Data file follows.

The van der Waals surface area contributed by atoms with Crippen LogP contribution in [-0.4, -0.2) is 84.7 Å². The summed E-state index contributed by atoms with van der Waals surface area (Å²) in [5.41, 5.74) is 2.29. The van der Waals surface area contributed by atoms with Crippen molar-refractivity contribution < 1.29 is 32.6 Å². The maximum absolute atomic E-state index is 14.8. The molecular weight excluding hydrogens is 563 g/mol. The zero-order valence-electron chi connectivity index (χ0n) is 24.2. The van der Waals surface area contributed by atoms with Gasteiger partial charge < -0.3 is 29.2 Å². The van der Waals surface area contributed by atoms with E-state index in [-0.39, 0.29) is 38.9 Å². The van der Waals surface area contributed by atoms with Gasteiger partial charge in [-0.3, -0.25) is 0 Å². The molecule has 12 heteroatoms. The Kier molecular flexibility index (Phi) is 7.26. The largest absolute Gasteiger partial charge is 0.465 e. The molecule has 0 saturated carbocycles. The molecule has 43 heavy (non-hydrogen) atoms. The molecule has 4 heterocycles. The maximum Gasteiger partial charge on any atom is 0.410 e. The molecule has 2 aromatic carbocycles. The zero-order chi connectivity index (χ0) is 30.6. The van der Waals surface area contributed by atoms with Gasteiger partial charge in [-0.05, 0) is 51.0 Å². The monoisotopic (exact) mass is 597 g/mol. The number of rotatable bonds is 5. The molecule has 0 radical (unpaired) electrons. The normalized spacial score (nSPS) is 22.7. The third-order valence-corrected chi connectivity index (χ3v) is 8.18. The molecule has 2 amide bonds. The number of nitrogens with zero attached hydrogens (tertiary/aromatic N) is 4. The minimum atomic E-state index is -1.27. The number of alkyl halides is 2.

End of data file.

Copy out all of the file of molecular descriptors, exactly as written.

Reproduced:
The van der Waals surface area contributed by atoms with Crippen LogP contribution in [-0.4, -0.2) is 84.7 Å². The summed E-state index contributed by atoms with van der Waals surface area (Å²) in [5.41, 5.74) is 2.29. The van der Waals surface area contributed by atoms with Crippen molar-refractivity contribution < 1.29 is 32.6 Å². The maximum absolute atomic E-state index is 14.8. The molecular weight excluding hydrogens is 563 g/mol. The zero-order valence-electron chi connectivity index (χ0n) is 24.2. The van der Waals surface area contributed by atoms with Gasteiger partial charge < -0.3 is 29.2 Å². The van der Waals surface area contributed by atoms with E-state index in [-0.39, 0.29) is 38.9 Å². The van der Waals surface area contributed by atoms with Gasteiger partial charge in [-0.3, -0.25) is 0 Å². The molecule has 12 heteroatoms. The Kier molecular flexibility index (Phi) is 7.26. The largest absolute Gasteiger partial charge is 0.465 e. The molecule has 0 saturated carbocycles. The molecule has 43 heavy (non-hydrogen) atoms. The molecule has 4 heterocycles. The maximum Gasteiger partial charge on any atom is 0.410 e. The molecule has 2 aromatic carbocycles. The zero-order chi connectivity index (χ0) is 30.6. The van der Waals surface area contributed by atoms with Gasteiger partial charge in [-0.05, 0) is 51.0 Å². The monoisotopic (exact) mass is 597 g/mol. The number of rotatable bonds is 5. The molecule has 0 radical (unpaired) electrons. The normalized spacial score (nSPS) is 22.7. The third-order valence-corrected chi connectivity index (χ3v) is 8.18. The molecule has 2 amide bonds. The number of nitrogens with zero attached hydrogens (tertiary/aromatic N) is 4. The minimum atomic E-state index is -1.27. The number of alkyl halides is 2.